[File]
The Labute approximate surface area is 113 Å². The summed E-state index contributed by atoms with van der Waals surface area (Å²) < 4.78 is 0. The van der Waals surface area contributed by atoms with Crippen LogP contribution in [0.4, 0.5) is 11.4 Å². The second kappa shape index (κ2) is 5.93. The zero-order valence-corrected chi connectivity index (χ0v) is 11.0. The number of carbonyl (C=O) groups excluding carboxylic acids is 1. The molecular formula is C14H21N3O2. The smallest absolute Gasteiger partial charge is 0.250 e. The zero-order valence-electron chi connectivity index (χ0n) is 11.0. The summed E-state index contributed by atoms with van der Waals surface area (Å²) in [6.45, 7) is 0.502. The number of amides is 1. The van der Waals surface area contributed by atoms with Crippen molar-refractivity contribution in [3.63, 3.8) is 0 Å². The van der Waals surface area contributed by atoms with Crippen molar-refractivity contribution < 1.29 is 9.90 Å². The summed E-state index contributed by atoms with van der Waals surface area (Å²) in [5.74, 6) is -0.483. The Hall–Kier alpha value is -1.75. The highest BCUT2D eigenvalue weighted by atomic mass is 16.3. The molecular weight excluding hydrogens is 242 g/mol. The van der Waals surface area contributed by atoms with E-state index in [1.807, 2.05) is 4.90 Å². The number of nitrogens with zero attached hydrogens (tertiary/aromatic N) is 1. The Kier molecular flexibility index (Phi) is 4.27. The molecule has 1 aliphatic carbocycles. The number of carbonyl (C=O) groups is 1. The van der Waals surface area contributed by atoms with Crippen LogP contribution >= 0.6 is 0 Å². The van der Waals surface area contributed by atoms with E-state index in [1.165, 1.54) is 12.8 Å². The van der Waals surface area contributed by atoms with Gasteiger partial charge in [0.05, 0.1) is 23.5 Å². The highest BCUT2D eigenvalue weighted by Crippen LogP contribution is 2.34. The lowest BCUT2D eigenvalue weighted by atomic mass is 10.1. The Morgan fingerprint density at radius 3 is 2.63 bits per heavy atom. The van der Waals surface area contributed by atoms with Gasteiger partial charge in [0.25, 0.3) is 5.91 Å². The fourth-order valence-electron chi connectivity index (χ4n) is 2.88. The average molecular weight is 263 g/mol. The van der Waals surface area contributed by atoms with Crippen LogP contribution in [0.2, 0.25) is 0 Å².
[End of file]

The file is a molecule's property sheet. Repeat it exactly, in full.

The Labute approximate surface area is 113 Å². The summed E-state index contributed by atoms with van der Waals surface area (Å²) < 4.78 is 0. The van der Waals surface area contributed by atoms with Crippen LogP contribution in [0.4, 0.5) is 11.4 Å². The second kappa shape index (κ2) is 5.93. The zero-order valence-corrected chi connectivity index (χ0v) is 11.0. The number of carbonyl (C=O) groups excluding carboxylic acids is 1. The molecular formula is C14H21N3O2. The smallest absolute Gasteiger partial charge is 0.250 e. The zero-order valence-electron chi connectivity index (χ0n) is 11.0. The summed E-state index contributed by atoms with van der Waals surface area (Å²) in [6.45, 7) is 0.502. The number of amides is 1. The van der Waals surface area contributed by atoms with Crippen molar-refractivity contribution in [3.63, 3.8) is 0 Å². The van der Waals surface area contributed by atoms with Crippen molar-refractivity contribution < 1.29 is 9.90 Å². The summed E-state index contributed by atoms with van der Waals surface area (Å²) in [5.74, 6) is -0.483. The Hall–Kier alpha value is -1.75. The highest BCUT2D eigenvalue weighted by atomic mass is 16.3. The molecular weight excluding hydrogens is 242 g/mol. The van der Waals surface area contributed by atoms with E-state index in [1.807, 2.05) is 4.90 Å². The number of nitrogens with zero attached hydrogens (tertiary/aromatic N) is 1. The Kier molecular flexibility index (Phi) is 4.27. The molecule has 1 aliphatic carbocycles. The number of carbonyl (C=O) groups is 1. The van der Waals surface area contributed by atoms with Crippen LogP contribution >= 0.6 is 0 Å². The van der Waals surface area contributed by atoms with E-state index in [1.165, 1.54) is 12.8 Å². The van der Waals surface area contributed by atoms with Gasteiger partial charge in [0.05, 0.1) is 23.5 Å². The highest BCUT2D eigenvalue weighted by Crippen LogP contribution is 2.34. The lowest BCUT2D eigenvalue weighted by atomic mass is 10.1. The Morgan fingerprint density at radius 3 is 2.63 bits per heavy atom. The van der Waals surface area contributed by atoms with Gasteiger partial charge in [0.25, 0.3) is 5.91 Å². The fourth-order valence-electron chi connectivity index (χ4n) is 2.88. The average molecular weight is 263 g/mol. The van der Waals surface area contributed by atoms with Crippen LogP contribution in [0.2, 0.25) is 0 Å².